This week at Redeemer Church we began a study in the book of Joel. In the first chapter we find passages like this:
Weep like a bride dressed in black,
mourning the death of her husband.
For there is no grain or wine
to offer at the Temple of the Lord.
So the priests are in mourning.
The ministers of the Lord are weeping.
The fields are ruined,
the land is stripped bare.
The grain is destroyed,
the grapes have shriveled,
and the olive oil is gone.1
And I am reminded of what sin does to our souls and to our world. Here in this passage I hear the haunting echo of a aching heart longing for the life of Eden. We were meant for Eden, but sin sent a jagged crack through paradise and the shattering of the good and the beautiful continues to send us spiraling toward any device to numb the ache inside. We were meant for unity without strife in relationship, we were meant for the bounty of the Lord’s vast garden, we were meant for adventure and purpose without the futile go-nowhere-harvestless-grind. But what was meant to be is now shadowed by sin.
As we continue our study of the book of Joel over the next few weeks at Redeemer Church, we will be invited into an honest look at the depths of the anguish and ache sin has scarred our lives with.
I personally am tempted to skim the surface in this kind of stuff, to hear it, read it, file it and not pause long enough to let the full weight of the pain of it surface until I actually feel it. But skimming the surface like this won’t do us any good. We have to allow ourselves to feel the full impact of the passage, the full impact of our own depravity, the full impact of our heart’s own unfulfilled desire. We have to be willing to honestly say “this is not the way life is supposed to be”. Because only in acknowledging this ache for Eden placed in our hearts even as we live in the shadowlands of sin can we be awakened to our hunger for the One who can and does and will restore us back to the people we were meant to be. Only in the courage to allow ourselves to feel the stinging black texture of disappointment’s aching abyss can we find the compulsion to turn our hearts and our minds fully toward God with fierce and dedicated devotion. He is our only hope.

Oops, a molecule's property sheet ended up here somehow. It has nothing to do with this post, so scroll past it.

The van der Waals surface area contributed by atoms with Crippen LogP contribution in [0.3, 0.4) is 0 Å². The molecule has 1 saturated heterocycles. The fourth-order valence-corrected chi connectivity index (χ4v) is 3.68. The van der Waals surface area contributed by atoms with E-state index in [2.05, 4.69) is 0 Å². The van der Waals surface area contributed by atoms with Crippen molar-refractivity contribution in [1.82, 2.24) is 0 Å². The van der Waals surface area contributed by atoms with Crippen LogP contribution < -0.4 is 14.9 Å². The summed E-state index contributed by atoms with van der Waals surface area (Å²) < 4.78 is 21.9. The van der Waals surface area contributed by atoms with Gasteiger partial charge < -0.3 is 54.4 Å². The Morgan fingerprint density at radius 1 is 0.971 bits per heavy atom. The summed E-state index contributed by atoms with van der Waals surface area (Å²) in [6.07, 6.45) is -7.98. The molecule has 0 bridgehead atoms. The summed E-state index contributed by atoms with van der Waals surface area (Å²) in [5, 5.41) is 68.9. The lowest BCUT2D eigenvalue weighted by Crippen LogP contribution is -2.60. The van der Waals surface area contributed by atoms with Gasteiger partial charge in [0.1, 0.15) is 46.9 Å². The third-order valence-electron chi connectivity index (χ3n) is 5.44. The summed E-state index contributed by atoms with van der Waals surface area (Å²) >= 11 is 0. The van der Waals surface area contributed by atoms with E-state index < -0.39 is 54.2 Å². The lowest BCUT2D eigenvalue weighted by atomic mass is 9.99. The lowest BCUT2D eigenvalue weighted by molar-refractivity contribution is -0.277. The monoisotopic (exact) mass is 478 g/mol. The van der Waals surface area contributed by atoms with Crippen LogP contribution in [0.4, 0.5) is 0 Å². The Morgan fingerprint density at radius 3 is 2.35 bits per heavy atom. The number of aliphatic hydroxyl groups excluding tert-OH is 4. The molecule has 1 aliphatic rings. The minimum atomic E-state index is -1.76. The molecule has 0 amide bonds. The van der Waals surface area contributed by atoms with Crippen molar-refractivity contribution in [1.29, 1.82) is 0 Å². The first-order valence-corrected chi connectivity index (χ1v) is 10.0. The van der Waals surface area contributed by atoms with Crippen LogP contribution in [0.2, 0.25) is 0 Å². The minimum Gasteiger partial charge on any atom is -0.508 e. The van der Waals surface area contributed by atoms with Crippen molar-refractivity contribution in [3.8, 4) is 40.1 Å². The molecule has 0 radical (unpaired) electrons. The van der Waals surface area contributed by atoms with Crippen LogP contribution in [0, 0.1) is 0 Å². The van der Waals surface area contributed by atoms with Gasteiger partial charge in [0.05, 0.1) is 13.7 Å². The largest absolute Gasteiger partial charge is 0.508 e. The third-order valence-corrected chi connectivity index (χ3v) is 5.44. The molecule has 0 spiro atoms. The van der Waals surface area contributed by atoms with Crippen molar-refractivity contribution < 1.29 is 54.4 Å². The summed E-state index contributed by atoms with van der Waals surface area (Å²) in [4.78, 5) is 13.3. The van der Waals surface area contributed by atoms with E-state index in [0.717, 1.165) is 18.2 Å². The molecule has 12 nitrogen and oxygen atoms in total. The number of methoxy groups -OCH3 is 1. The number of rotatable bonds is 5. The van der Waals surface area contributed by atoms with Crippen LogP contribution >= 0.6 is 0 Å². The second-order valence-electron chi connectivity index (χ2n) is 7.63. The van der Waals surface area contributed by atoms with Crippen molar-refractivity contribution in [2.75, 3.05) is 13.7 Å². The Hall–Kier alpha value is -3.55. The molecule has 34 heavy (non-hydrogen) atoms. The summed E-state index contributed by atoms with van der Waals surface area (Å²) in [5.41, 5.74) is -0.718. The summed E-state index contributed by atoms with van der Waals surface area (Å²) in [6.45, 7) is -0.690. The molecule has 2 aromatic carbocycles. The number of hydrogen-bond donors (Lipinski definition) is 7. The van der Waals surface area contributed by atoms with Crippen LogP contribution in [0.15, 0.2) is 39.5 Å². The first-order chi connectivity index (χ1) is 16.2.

We need him.
We must come to this realization. And glory to God, because of the work of Christ who reconciles all things,2 we can approach with boldness3 even as the residue of sin’s disappointment clings to our lives. We must allow for the daily honesty that turns our hearts again to God for our daily portion, and we must have strength to maintain hope that all we long for is on its way. The consummation of the Kingdom is coming, but we must wait with patient endurance, letting the space between what we are and what we long to be push back the horizon’s of our hope,4 trusting that God WILL complete the work he began in us.5
And in this hope we live and move and have our being in Him, beginning, ending, and living each day with the words, “To you, O LORD, I call,” abiding on our lips, sometimes released in a cry of desperation, and ever increasingly in the whispered hum of our every breath.
Article by Makaila Mobley
- Joel 1:8-10 NLT
- Colossians 1:20
- 2 Corinthians 3:12
- “Disturb us Lord” Sir Francis Drake -1577
- Philippians 1:6